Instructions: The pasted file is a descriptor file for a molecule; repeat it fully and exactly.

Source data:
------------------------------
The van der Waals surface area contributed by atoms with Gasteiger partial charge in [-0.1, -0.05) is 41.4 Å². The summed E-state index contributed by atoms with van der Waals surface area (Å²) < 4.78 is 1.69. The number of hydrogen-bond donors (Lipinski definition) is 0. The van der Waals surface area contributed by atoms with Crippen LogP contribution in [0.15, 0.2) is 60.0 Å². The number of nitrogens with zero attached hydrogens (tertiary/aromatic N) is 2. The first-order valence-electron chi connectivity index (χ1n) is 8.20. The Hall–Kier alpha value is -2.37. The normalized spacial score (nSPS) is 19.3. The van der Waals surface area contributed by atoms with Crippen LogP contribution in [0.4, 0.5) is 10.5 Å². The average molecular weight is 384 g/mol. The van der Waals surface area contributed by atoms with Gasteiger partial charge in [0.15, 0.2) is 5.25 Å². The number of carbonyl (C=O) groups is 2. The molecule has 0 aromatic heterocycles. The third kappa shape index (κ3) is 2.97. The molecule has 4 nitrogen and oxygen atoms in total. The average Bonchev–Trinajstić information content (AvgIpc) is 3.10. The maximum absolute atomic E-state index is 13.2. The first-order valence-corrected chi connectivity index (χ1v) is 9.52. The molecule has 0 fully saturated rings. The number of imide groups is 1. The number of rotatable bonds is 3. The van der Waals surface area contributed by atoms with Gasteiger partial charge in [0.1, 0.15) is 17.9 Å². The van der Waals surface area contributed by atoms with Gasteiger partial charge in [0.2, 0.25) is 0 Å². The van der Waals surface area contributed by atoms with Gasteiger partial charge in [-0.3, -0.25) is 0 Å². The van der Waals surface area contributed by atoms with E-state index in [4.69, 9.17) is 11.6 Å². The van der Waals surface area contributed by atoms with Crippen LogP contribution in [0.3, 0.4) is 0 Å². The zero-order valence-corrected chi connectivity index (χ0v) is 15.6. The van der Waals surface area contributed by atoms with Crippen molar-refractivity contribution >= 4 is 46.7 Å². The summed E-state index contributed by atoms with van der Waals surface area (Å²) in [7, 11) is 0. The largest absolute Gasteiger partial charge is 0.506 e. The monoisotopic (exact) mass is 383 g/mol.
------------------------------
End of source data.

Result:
The van der Waals surface area contributed by atoms with Gasteiger partial charge in [-0.1, -0.05) is 41.4 Å². The summed E-state index contributed by atoms with van der Waals surface area (Å²) < 4.78 is 1.69. The number of hydrogen-bond donors (Lipinski definition) is 0. The van der Waals surface area contributed by atoms with Crippen LogP contribution in [0.15, 0.2) is 60.0 Å². The number of nitrogens with zero attached hydrogens (tertiary/aromatic N) is 2. The first-order valence-electron chi connectivity index (χ1n) is 8.20. The Hall–Kier alpha value is -2.37. The normalized spacial score (nSPS) is 19.3. The van der Waals surface area contributed by atoms with Crippen LogP contribution in [0.4, 0.5) is 10.5 Å². The average molecular weight is 384 g/mol. The van der Waals surface area contributed by atoms with Gasteiger partial charge in [0.15, 0.2) is 5.25 Å². The number of carbonyl (C=O) groups is 2. The molecule has 0 aromatic heterocycles. The third kappa shape index (κ3) is 2.97. The molecule has 4 nitrogen and oxygen atoms in total. The average Bonchev–Trinajstić information content (AvgIpc) is 3.10. The maximum absolute atomic E-state index is 13.2. The first-order valence-corrected chi connectivity index (χ1v) is 9.52. The molecule has 0 fully saturated rings. The number of imide groups is 1. The number of rotatable bonds is 3. The van der Waals surface area contributed by atoms with Gasteiger partial charge in [0.1, 0.15) is 17.9 Å². The van der Waals surface area contributed by atoms with Gasteiger partial charge in [0.2, 0.25) is 0 Å². The van der Waals surface area contributed by atoms with Gasteiger partial charge in [-0.3, -0.25) is 0 Å². The van der Waals surface area contributed by atoms with E-state index in [4.69, 9.17) is 11.6 Å². The van der Waals surface area contributed by atoms with Crippen LogP contribution in [0.3, 0.4) is 0 Å². The zero-order valence-corrected chi connectivity index (χ0v) is 15.6. The van der Waals surface area contributed by atoms with Crippen molar-refractivity contribution >= 4 is 46.7 Å². The summed E-state index contributed by atoms with van der Waals surface area (Å²) in [7, 11) is 0. The largest absolute Gasteiger partial charge is 0.506 e. The monoisotopic (exact) mass is 383 g/mol.